The Ethnic Minority Foundation which is a nationally recognised charity runs the ‘Equal Project’. It is funded by the European Social Fund and is run entirely by Muslim women. To get it off the ground they initially took key influential
women from the community, knocked on doors and managed to get others out. The women took part in various courses tailor made for them. From just a couple of key women to begin with, they now nationally have 250 volunteers. The project is now moving onto its next phase. The push now is to get as many Muslim women into employment. The target that has been set for the next 2 years is to get 10,000 Muslim women into work. They will be working in 9 key locations, amongst which are Bolton, Manchester and Leicester.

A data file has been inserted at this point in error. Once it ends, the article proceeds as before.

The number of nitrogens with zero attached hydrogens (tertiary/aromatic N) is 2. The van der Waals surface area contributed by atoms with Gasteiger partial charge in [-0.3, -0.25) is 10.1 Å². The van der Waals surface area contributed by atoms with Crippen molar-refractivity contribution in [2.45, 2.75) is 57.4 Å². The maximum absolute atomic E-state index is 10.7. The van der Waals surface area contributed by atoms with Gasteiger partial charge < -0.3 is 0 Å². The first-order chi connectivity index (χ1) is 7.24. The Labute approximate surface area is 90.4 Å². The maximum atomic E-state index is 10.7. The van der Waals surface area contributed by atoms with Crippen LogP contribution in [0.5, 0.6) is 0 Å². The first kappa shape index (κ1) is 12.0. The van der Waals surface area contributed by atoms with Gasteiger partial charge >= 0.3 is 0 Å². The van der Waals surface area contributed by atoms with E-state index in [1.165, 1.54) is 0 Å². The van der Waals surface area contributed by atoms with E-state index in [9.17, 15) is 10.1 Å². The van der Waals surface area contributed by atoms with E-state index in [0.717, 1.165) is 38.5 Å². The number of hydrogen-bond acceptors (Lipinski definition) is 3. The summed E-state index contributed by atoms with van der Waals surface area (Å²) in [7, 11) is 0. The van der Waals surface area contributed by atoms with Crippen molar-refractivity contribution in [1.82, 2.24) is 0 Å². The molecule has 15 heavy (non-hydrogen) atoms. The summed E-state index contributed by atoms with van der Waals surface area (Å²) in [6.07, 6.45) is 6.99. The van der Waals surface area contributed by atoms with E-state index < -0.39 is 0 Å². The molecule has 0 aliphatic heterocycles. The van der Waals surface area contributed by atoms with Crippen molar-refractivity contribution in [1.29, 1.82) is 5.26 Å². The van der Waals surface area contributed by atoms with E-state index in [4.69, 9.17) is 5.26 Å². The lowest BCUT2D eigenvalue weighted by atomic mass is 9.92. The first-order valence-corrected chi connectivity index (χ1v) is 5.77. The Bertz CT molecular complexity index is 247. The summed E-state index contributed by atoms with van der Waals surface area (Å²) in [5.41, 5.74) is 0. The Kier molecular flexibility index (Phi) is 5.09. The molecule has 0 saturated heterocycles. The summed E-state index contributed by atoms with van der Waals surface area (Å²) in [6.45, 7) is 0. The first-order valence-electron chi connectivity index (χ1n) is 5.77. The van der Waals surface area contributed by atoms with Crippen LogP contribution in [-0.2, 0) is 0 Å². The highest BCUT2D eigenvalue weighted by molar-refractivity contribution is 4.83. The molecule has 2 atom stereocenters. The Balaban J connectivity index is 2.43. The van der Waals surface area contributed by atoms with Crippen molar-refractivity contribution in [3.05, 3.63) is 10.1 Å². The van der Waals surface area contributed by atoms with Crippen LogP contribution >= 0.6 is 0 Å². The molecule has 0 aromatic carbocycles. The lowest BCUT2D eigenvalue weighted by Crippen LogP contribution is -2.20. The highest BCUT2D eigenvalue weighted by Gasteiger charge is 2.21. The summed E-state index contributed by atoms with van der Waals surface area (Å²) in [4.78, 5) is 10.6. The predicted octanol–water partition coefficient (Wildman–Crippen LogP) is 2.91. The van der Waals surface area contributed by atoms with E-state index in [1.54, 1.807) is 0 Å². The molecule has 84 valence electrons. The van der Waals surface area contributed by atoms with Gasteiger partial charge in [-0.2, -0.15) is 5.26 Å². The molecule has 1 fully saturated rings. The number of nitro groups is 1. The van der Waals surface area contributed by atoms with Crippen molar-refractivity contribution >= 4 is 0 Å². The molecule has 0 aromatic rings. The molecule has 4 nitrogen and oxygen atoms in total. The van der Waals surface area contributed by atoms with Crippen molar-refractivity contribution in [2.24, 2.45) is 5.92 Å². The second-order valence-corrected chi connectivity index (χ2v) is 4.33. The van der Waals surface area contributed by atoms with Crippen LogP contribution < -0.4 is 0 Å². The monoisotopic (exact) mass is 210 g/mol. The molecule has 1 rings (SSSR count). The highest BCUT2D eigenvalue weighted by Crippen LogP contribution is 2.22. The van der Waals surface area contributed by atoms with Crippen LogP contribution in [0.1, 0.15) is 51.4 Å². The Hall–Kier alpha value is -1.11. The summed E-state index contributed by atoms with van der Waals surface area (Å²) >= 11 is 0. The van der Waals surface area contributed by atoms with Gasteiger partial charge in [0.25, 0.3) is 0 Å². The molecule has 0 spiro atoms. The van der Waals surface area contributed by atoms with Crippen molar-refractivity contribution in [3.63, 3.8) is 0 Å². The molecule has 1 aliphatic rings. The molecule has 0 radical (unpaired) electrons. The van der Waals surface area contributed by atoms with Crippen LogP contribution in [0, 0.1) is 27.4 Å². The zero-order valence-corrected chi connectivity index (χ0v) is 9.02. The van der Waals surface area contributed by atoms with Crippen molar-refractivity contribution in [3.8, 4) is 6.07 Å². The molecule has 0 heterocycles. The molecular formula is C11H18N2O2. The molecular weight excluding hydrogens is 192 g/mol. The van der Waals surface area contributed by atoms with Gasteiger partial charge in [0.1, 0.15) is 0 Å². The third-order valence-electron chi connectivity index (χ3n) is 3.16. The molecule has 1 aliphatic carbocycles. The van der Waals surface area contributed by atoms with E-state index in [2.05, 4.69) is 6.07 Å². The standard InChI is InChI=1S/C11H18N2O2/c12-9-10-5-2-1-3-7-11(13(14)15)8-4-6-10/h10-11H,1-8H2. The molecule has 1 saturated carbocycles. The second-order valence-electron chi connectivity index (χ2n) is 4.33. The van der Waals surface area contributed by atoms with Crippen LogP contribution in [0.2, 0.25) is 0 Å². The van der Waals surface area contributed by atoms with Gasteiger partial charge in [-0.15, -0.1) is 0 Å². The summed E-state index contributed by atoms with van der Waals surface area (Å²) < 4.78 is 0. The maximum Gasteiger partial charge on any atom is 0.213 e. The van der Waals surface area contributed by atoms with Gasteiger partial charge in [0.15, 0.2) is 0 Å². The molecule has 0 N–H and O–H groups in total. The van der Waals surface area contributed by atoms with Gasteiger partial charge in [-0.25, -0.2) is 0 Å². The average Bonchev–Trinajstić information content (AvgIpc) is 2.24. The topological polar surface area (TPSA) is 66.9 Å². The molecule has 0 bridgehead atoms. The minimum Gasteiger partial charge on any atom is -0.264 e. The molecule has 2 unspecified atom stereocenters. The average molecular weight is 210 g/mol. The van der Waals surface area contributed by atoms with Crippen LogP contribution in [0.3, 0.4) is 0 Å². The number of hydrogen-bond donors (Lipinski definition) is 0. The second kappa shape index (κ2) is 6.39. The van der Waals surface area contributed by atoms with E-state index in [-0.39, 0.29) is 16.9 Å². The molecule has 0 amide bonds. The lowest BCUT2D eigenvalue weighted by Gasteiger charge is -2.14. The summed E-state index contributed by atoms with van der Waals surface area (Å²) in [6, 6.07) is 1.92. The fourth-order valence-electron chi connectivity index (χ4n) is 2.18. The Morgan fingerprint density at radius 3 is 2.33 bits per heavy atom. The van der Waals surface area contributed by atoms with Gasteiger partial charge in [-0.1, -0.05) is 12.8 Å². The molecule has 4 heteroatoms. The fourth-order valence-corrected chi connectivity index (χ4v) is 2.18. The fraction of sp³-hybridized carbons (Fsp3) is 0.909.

The representatives from both the projects highlighted how important it is to educate the women from the Muslim community, as by doing that, you are then effecting and educating the next generation.
In the final segment of the day; ‘The Way Forward’ we were informed that in the coming weeks the government is also formerly launching the newly formed Muslim Women’s Advisory Group. The specific remit of the group will be to:
* act as ambassadors for Muslim women at grass roots and represent their views and concerns to Government;
* provide leadership to communities and act as positive role models for Muslim women in society;
* empower Muslim women to engage on a wide range of issues, including a greater role in tackling the ideology spread by extremists, and help dispel myths around the role of Muslim women in society;